ManagesDescendants objects; if these objects are not visible and are not accessed by a client for 30 seconds, then they may be garbage-collected. Wherever possible, including application events, synchronous method calls have been replaced by asynchronous D-Bus signals.
In other aspects the protocol is essentially the same as the current, IDL specified, at-spi interface. The two are intended to be completely compatible. This is so that API compatible bindings may be generated and ATs may be re-used with minor modification.
To be considered ready for testing in the open AT-SPI D-Bus must first pass the Orca test suite. Orca has the largest test suite of all accessibility applications and provides the best test for AT-SPI D-Bus. Previously AT-SPI D-Bus has performed very badly in these tests. Many of these failures may be performance related as the failures were different on lower specified PCs. Other failures are likely related to the caching used to improve performance. The caching means that if signals are missing to update accessibility values AT-SPI D-Bus will provide different data to the AT-SPI CORBA implementation.
Another test suite to consider would be the Mago  test suite. This is a desktop testing suite for Ubuntu. It makes use of accessibility technologies and so would be a decent additional test for AT-SPI D-Bus.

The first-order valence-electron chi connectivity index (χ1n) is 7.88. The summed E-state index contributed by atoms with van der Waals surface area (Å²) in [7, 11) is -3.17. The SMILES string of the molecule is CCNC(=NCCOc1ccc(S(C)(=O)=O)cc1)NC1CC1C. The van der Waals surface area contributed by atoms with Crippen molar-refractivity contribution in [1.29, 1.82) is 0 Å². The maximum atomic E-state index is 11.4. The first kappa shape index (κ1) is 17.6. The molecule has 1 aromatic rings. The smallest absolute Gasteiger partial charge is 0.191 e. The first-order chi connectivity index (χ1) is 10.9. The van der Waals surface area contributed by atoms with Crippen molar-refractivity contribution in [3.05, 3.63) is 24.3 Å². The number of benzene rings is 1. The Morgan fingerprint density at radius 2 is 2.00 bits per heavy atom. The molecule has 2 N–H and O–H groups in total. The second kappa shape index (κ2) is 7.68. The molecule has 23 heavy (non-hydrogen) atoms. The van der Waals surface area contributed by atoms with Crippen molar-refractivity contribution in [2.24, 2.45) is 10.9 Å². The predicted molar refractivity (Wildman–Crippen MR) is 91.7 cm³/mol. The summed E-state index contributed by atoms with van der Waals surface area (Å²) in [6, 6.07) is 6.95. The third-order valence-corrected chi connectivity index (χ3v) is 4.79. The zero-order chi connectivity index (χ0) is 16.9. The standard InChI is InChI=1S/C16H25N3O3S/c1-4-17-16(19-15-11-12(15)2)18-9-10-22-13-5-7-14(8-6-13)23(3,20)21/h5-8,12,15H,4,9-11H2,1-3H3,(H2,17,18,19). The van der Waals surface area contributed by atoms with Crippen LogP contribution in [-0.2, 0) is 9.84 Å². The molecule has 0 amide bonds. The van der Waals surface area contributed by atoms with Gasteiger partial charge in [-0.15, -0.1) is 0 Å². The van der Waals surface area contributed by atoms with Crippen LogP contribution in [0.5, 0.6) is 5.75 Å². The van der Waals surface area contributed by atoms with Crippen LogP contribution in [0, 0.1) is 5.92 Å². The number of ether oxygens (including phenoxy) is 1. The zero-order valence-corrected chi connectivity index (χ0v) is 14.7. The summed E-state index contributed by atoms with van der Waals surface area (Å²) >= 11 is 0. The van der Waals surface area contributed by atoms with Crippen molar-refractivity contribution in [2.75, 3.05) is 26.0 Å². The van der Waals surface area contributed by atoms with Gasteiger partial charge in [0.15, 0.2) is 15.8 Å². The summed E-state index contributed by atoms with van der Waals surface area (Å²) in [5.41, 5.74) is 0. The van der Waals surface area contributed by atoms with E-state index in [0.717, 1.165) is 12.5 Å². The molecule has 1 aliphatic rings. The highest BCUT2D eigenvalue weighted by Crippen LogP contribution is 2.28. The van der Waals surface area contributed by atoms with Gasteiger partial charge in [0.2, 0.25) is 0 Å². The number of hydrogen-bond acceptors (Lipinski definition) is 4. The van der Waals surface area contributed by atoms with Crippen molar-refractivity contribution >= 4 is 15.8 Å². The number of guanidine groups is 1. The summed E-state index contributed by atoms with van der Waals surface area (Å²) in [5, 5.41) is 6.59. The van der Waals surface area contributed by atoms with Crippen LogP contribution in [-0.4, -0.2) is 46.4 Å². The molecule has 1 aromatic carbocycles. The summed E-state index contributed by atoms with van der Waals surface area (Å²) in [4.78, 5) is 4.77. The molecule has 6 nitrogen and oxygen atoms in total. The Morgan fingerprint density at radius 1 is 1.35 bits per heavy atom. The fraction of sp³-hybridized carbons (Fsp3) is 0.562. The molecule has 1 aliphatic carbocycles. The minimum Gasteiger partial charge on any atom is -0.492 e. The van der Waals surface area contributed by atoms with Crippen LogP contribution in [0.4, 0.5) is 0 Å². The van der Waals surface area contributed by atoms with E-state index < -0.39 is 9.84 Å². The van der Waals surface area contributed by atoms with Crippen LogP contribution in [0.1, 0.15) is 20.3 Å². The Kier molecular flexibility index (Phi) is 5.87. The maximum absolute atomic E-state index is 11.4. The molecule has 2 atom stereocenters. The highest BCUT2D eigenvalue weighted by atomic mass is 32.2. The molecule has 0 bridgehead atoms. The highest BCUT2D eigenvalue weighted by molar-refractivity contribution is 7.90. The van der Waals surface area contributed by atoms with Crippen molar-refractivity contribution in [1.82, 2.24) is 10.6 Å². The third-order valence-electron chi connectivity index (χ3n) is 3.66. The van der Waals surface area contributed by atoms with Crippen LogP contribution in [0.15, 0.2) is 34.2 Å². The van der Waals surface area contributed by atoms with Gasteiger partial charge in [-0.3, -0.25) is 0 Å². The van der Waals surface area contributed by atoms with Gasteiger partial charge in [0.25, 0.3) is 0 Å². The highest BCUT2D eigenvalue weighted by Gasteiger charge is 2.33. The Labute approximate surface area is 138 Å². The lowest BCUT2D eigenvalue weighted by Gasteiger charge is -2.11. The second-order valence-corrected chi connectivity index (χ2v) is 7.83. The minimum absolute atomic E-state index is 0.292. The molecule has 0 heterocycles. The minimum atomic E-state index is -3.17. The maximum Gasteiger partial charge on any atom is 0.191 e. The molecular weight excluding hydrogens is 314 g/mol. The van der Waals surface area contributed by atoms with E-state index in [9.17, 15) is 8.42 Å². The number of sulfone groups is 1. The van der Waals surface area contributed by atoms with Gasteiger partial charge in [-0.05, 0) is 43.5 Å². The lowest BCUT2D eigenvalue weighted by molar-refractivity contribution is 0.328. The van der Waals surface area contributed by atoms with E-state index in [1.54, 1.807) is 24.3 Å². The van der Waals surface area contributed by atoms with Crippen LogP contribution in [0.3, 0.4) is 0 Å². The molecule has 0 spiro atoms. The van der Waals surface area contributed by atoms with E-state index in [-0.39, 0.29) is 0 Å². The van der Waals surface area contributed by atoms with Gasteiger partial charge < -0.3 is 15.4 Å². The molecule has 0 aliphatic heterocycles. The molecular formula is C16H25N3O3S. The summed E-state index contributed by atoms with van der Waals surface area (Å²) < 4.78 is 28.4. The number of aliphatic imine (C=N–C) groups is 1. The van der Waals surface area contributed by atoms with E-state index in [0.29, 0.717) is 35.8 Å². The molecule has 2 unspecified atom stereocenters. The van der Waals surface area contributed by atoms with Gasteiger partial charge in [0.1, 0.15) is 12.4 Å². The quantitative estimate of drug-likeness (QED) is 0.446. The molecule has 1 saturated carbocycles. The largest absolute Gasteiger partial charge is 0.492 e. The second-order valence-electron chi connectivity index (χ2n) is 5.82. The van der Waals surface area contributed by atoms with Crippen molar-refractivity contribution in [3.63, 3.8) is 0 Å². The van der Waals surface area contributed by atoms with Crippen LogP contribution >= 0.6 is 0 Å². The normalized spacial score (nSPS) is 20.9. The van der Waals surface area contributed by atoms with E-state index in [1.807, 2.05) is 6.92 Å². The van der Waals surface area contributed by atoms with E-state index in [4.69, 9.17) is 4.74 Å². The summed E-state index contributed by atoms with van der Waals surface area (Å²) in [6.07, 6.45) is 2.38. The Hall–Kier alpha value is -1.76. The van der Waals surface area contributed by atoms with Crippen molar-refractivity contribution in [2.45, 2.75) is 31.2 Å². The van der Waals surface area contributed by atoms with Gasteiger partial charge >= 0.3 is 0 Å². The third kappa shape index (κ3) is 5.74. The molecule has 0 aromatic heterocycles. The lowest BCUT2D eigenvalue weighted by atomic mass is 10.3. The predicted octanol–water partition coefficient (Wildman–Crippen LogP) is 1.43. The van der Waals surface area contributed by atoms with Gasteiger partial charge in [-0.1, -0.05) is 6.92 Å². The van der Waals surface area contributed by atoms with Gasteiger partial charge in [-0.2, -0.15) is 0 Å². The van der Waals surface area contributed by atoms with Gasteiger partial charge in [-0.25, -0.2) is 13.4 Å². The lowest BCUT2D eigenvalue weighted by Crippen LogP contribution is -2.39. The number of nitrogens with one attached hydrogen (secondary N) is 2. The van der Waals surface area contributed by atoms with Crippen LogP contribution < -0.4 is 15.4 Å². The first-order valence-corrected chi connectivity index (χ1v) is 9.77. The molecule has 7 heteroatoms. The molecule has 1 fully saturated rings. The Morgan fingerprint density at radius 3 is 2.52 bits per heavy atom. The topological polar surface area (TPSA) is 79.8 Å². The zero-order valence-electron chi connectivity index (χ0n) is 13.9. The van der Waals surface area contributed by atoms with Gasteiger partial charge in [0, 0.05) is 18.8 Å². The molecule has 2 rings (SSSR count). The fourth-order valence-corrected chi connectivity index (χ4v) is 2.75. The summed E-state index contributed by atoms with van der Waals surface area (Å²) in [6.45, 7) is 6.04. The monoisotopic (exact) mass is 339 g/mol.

D-Bus method calls are much slower than CORBA method calls, and this adversely affects AT-SPI. This is mitigated by client-side caching of the accessible hierarchy and basic object properties in AT-SPI2. Recent versions of AT-SPI2 are significantly morer performant than older AT-SPI2 versions due to the core being reimplemented in C and the use of direct D-Bus connections between ATs and applications. Still, it is possible that performance might differ widely for some tasks between AT-SPI1 and AT-SPI2.
The QtBridge used for making Qt apps accessible over AT-SPI D-Bus is being actively worked on but still needs work to be usable.
There is now a C-based AT-SPI binding, called libatspi. It is not compatible with the original CSPI library, so applications that used CSPI would need to be ported to the new library. For the medium term, a compatibility layer could be written to implement the old CSPI API on top of libatspi.
GAIL should be fixed to emit children-changed events when, ie, packing a box (http://bugzilla.gnome.org/show_bug.cgi?id=577392 ). Since at-spi2 caches children and states, a lack of events when these change will result in the cache not being updated.
On top of the test suites AT-SPI D-Bus needs more user testing before release.
Installation and Packaging
In the last AT-SPI D-Bus sprint, there were a number of options added for installing AT-SPI D-Bus at the same time as AT-SPI corba. These compile time options changed how the different parts of AT-SPI D-Bus were installed so that they could safely be installed on-top of a standard distribution that included AT-SPI CORBA. These options have not been documented meaning that it is not obvious how to install the AT-SPI D-Bus releases. These installation options need to be documented.